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Dorothea Lange: Social Realist Volcano

Decent Essays
Dorothea Lange
Dorothea Lange is a social realistic photographer born in 1845. She was born in Hoboken, New Jersey to Johanna and Heinrich Nutzhorn. In her upbringing, art and literature were huge parts of her life. Exposure to the Arts filled her with creativity that carried her to her adult years. After high school was when she decides to pursue photography as a career. She went to Columbia University and then worked hard for seven years as an apprentice. Finally, in 1918 she ran a successful portrait studio in San Francisco. She had two children with her husband a muralist, Maynard Dixon.
Lange traveled southwest with her husband, Dixon. She captured images of Native Americans. The great depression was on its way. She turned her camera
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These photos showed us the growing hopelessness of the workers in the east coast. The photos of the abandoned houses, dirty skin, empty streets, all gave us a feeling of sorrow in our gut. She showed us continually showed us the man without work and the woman trying her best to keep her children alive.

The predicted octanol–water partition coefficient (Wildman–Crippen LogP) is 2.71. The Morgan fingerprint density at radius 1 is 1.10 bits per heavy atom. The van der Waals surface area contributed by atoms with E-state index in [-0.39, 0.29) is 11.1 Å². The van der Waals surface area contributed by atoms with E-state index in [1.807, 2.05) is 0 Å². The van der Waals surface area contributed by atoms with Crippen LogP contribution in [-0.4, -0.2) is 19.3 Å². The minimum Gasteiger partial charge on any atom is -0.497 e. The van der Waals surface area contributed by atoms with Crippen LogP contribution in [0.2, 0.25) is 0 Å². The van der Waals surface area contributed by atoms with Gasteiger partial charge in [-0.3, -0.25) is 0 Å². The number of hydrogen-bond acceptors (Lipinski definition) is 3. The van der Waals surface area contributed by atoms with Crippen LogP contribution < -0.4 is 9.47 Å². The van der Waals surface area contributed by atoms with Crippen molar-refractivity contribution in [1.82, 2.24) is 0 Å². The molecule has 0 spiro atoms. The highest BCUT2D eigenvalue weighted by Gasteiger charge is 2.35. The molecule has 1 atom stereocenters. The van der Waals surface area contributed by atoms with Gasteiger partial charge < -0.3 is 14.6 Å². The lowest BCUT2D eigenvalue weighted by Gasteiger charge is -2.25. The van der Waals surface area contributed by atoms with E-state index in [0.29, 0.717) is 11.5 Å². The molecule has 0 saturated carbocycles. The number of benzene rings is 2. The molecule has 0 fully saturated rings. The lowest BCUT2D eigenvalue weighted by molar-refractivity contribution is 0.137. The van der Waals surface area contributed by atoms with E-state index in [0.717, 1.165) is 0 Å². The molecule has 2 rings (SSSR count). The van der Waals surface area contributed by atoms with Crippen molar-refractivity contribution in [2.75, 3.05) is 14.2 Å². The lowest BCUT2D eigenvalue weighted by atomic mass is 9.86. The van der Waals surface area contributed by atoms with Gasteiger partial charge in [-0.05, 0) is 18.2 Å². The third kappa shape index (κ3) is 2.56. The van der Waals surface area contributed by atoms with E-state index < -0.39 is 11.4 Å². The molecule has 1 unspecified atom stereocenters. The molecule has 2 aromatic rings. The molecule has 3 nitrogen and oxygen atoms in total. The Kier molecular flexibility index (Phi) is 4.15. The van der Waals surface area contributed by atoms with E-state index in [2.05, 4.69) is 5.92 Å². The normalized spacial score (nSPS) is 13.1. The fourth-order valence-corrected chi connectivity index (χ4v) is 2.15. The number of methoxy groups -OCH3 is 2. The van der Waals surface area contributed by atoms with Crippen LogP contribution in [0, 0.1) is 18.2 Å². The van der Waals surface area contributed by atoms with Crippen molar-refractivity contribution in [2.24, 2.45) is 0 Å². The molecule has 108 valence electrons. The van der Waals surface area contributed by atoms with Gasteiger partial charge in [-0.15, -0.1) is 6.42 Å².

Lange was the first woman to be awarded Guggenheim Fellowship in 1940. She postponed her acceptance of the reward, then it was postponed when they asked her to document the entombment of the Japanese population, after Pearl Harbor. The government asked her to take the photos but then were later seen as controversial and then were confiscated. Lange didn’t see her photos until 20 years later.
Her health problems never stopped Lange. She took photos during her last 20 years. She co-founded a small company called Aperture. They were a little publishing house that made and sold photography books. She stayed active with assignments for LIfe magazine. She traveled throughout the states and Europe with her husband Taylor. She documented whatever she saw along the way with her camera.
Dorothea Lange lost her battle to esophageal cancer on October 11, 1965. She was 70 years old. Her photography still inspires people today. “Migrant Mother,” her most famous work continues to amaze people all around the
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